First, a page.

If nothing else, this white paper should serve as a warning that the CFPB has taken an interest in the manufactured housing industry. The Bureau is continuing to monitor the impacts of the new mortgage rules on the manufactured housing market, which could signal that the Bureau may be open to making adjustments to the rules that would reduce burdens on creditors and lower the cost of credit for consumers. However, they have also tipped their hand to at least one area of ongoing concern. Creditors originating chattel mortgages should pay particular attention to the amount, and types, of information that is being provided to borrowers and should ensure that they are fully informed of their financing options and the costs and benefits associated with each.

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Republished with permission. This article first appeared in Financial Services Litigation & Regulatory Compliance Alert, a publication of Bradley Arant Boult Cummings LLP.

About the Authors:

Jonathan_R_Kolodziej-jd-bradley-arant-boult-cummings-llp-posted-industry-in-focus-mhpronews-com-75x75-Jonathan R. Kolodziej, JD, is an associate in the Birmingham office where he is a member of the firm’s Financial Services Litigation and Compliance Team. His regulatory compliance practice involves assisting some of the nation’s largest financial institutions and mortgage companies as they implement, and demonstrate compliance with, various obligations imposed on them by the Consumer Financial Protection Bureau (CFPB) and state banking regulators.

bill-matchneer-jd-formerly-hud-cfpb-now=bradley-arant-boult-cummings-llp-posted-industry-in-focus-mhpronews-com-75x75-

William “Bill” W. Matchneer, JD, recently joined the Washington DC office as senior counsel. He retired from the CFPB in February, where he had been one of the team leads for the regulations implementing the Dodd-Frank mortgage requirements. He previously spent ten years at HUD as manager of the Office of Regulatory Affairs and Manufactured Housing and Senior Counsel for Regulatory Enforcement.

 

Related Links:

1) – MHI's Response to CFPB's Report  (Editor's Note, the MHI link includes the full CFPB report as a free download)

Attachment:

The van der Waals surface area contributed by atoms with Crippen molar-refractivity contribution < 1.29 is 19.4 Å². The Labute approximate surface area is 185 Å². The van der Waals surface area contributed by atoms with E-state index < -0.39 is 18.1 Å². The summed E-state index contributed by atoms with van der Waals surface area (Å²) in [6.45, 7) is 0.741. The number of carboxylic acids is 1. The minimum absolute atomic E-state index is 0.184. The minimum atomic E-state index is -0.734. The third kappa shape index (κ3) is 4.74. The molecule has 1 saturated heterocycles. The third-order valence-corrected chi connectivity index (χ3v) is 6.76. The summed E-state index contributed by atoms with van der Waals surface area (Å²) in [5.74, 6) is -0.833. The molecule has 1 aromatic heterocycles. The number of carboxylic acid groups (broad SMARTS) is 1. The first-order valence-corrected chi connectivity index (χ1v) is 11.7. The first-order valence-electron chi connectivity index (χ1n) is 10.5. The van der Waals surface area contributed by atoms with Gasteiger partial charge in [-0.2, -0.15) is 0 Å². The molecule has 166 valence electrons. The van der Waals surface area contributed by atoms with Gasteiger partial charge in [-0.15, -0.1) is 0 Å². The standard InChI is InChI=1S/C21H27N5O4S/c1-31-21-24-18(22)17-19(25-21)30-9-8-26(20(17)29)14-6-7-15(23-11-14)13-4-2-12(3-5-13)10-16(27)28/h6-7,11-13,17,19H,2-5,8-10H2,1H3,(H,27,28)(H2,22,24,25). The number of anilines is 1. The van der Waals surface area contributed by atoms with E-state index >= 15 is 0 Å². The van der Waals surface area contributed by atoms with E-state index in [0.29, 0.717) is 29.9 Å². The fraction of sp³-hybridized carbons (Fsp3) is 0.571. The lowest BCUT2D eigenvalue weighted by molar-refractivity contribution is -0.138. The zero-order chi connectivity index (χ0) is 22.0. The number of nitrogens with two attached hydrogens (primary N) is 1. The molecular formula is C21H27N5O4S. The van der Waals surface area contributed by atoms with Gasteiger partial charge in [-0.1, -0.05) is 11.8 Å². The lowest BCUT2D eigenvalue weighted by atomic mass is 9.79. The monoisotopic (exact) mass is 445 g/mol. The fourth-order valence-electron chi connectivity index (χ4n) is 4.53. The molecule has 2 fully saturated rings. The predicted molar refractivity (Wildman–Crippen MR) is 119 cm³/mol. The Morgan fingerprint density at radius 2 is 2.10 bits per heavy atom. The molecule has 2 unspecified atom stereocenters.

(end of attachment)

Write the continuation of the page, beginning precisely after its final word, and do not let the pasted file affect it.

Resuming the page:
2) – MHARR's Response to RV legislation and CFPB's Report on Manufactured Housing

3) – CFED's Doug Ryan sounds off on Consumer Financial Protection Bureau (CFPB) Report on Manufactured Housing and MH Financing

4) – Manufactured Housing Institute Responds to Doug Ryan-CFED commentary on CFPB report on Manufactured Housing Finance

(Editor's Note:  The views expressed by Messrs. Kolodziej and Matchneer are their own and/or those of the organization they work for, and should not be construed to be the views of MHProNews or our sponsors. Other viewpoints on this or other industry topics are encouraged.

MHProNews plans an Industry in Focus Report using extensive comments from a range of industry professionals on this topic. Watch for it mid-week at the news/reports module link above.)

MHI 2013 Annual Meeting Recap

October 10th, 2013 No comments

IMHA Executive Director Mark Bowersox attended the Manufactured Housing Institute’s (MHI) annual meeting held September 28 – October 1 in Carlsbad, CA. As with most recent industry meetings, speakers and conversations at the event were focused on the impact of the Dodd-Frank consumer protection legislation and reforming the CFPB’s upcoming regulations. MHI and other industry representatives continue to work with the CFBP on three key areas:

Exemption for manufactured housing appraisal requirements

Based on the most recent rules issued by the CFPB loans on all new manufactured homes, regardless of whether or not they included land, are exempt from the appraisal requirement. Loans on existing manufactured homes, not including land, are also exempt from the appraisal requirements. Additionally, all mobile homes (pre-HUD code) home loans are exempt. The CFPB’s rule solidifying these exemptions is still pending. When finalized the rule will go into effect in January.

Key rule clarifications and exclusions

Loan originator compensation guidelines issued by the CFPB this summer provide the industry with key exclusions from the points and fees calculation that lenders must perform and clarifies certain activities that retail sales staff can engage in without being defined as loan originators.

Manufactured home sales price is excluded from the points and fees definition and does not have to be included in calculations performed by lenders unless a creditor has knowledge that the sales price includes compensation for loan origination activities.

 

Retail sales commissions paid to employees is excluded from points and fees calculation requirements unless the salesperson is receiving compensation from a lender for loan origination activities.

According to MHI, activities that do not classify a retailer or its sales personnel as loan originators include:

  • Providing or making available general information about creditors and loan originators that may offer financing for manufactured housing
  • Gathering or collecting supporting information or documentation on behalf of a consumer for inclusion in a credit application